Problem: Your judgment debtor is a member of a Nevada limited liability company holding a valuable piece of real estate that is being developed and eventually will be sold for a large profit and distributed to its members. However, you do not have a judgment against the LLC but the judgment debtor and the project are located in California. How do you best proceed?
It appears that this judgment debtor has done some asset protection planning, picking a state with favorable treatment of LLCs in the hopes that the creditor will never be able to effectively execute on its judgment, become discouraged and eventually be forced to settle at highly discounted amount.
In 2011, the State of Nevada revised N.R.S. 86.401, as follows:
Rights and remedies of creditor of member
1. On application to a court of competent jurisdiction by any judgment creditor of a member, the court may charge the member’s interest with payment of the unsatisfied amount of the judgment with interest. To the extent so charged, the judgment creditor has only the rights of an assignee of the member’s interest.
2. This section:
(a) Provides the exclusive remedy by which a judgment creditor of a member or an assignee of a member may satisfy a judgment out of the member’s interest of the judgment debtor, whether the limited-liability company has one member or more than one member. No other remedy, including, without limitation, foreclosure on the member’s interest or a court order for directions, accounts and inquiries that the debtor or member might have made, is available to the judgment creditor attempting to satisfy the judgment out of the judgment debtor’s interest in the limited-liability company, and no other remedy may be ordered by a court.
(b) Does not deprive any member of the benefit of any exemption applicable to his or her interest.
(c) Does not supersede any written agreement between a member and a creditor if the written agreement does not conflict with the limited-liability company’s articles of organization or operating agreement.
This provision essentially limits creditors to a charging order procedure, yielding a lien on future distributions to the judgment debtor and the standing of only an assignee of the membership interests, without the right to manage or vote in the internal operations of the LLC. This situation could force the creditor to wait a long time before any payments are actually made to the member. If there are no distributions made to the judgment debtor member, the creditor is not entitled to any monies. Furthermore, depending on the provisions contained in the LLC’s operating agreement (for example, a first right of refusal or forced buyout) and/or a tiered arrangement with other LLCs, the collection situation can become increasingly dire for the creditor. See, Weddell vs. H2O, Inc., 271 P.3d 743 (2012) [Supreme Court of Nevada confirming limited creditor’s rights against Nevada LLCs, including single member entities].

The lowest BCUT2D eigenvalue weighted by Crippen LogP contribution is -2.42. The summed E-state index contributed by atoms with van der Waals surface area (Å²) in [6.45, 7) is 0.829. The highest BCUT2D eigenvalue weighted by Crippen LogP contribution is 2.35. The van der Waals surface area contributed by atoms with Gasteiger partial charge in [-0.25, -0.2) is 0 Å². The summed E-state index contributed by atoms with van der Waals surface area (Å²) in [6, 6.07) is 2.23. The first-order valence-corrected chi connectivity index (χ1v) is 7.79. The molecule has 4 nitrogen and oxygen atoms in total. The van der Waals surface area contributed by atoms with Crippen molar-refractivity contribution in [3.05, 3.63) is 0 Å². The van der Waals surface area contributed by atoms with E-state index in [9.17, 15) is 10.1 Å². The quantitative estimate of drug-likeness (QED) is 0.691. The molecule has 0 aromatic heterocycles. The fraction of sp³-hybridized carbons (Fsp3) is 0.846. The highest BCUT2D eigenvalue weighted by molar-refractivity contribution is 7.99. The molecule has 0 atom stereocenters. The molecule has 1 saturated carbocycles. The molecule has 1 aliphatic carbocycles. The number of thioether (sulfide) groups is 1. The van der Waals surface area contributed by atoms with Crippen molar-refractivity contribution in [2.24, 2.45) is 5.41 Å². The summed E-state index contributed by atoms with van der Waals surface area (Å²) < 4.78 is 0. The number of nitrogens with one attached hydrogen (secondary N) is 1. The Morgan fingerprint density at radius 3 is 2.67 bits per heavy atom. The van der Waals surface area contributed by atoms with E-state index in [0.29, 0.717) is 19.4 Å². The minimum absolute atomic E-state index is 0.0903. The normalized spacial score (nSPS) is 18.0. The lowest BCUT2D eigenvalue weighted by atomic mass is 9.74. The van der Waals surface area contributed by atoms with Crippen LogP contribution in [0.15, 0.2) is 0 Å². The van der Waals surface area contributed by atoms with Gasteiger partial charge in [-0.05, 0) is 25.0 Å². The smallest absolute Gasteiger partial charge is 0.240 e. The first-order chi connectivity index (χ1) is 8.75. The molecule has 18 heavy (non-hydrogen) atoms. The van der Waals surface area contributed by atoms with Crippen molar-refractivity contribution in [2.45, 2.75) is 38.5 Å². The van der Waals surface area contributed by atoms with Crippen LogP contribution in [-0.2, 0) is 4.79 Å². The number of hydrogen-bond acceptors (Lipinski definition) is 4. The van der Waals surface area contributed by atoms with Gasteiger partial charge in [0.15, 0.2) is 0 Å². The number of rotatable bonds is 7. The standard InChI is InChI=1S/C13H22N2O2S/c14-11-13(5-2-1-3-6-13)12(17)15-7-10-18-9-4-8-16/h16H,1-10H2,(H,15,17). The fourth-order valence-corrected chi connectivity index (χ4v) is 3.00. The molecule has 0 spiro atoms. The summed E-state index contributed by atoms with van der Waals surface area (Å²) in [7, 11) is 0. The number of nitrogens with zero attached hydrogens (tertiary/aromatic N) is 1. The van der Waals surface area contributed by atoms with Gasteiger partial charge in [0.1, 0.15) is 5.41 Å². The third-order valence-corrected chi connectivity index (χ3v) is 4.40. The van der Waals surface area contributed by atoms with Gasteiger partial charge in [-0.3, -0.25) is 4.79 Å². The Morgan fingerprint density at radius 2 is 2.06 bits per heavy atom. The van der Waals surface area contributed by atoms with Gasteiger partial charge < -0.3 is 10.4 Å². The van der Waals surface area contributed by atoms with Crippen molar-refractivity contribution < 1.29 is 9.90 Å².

Here’s how a creditor might proceed given the circumstances.
First, argue that California law applies. Since the judgment debtor is a resident of the State of California, California law should apply with respect to the collection of the judgment. And because the real estate is located in California, this increases the equities of applying California law. There is no issue concerning the internal operations of the Nevada LLC, so it appears that Nevada law is not applicable. California Corporation Code Section 17708.01. If that is the case, then the California law version of a charging order would apply, provide for the potential sale of the judgment debtor’s membership interest, allow for the appointment of a receiver and allow for supplemental orders to aid execution. California Corporation Code Section 17705.03; See,Taylor v. S & M Lamp Co.,190 CalApp 2nd 700 (1961). California law is still developing on the exclusivity of the charging order remedy involving limited liability companies.
Second, although alter ego will likely be inapplicable, a fraudulent conveyance claim may be allowed if the LLC is acting to prevent a payment to the creditor via the judgment debtor’s membership interest. Under California law, reverse piercing is not permitted, i.e., pursuing the entity’s assets in which the judgment debtor holds an equity interest. See,Postal Instant Press, Inc. vs. Kaswa Corp., 162 CalApp 4th 1510 (2008). However, if assets have been diverted away from the judgment debtor’s membership interests to avoid a distribution, there should be claim for the breach of fiduciary duty owed between the LLC members. California Practice Guide ‑‑ Enforcing Judgments and Debts (Rutter) Section 6:1475.11, p.6G-57 (2016).
Third, if there is a basis to place the judgment debtor in an involuntary bankruptcy, the judgment debtor’s membership interests would become part of the bankruptcy estate and it is likely that bankruptcy law would trump the application of state law LLC provisions. This could result in the bankruptcy trustee stepping into the shoes of the judgment debtor and not just become an assignee, but a full member with the right to vote and manage the LLC. In re First Protection, Inc., 440 BR 821, 830 (BAP 9th Cir. 2010). And as practitioners are aware, even the threat of an involuntary bankruptcy can be very useful in resolving claims.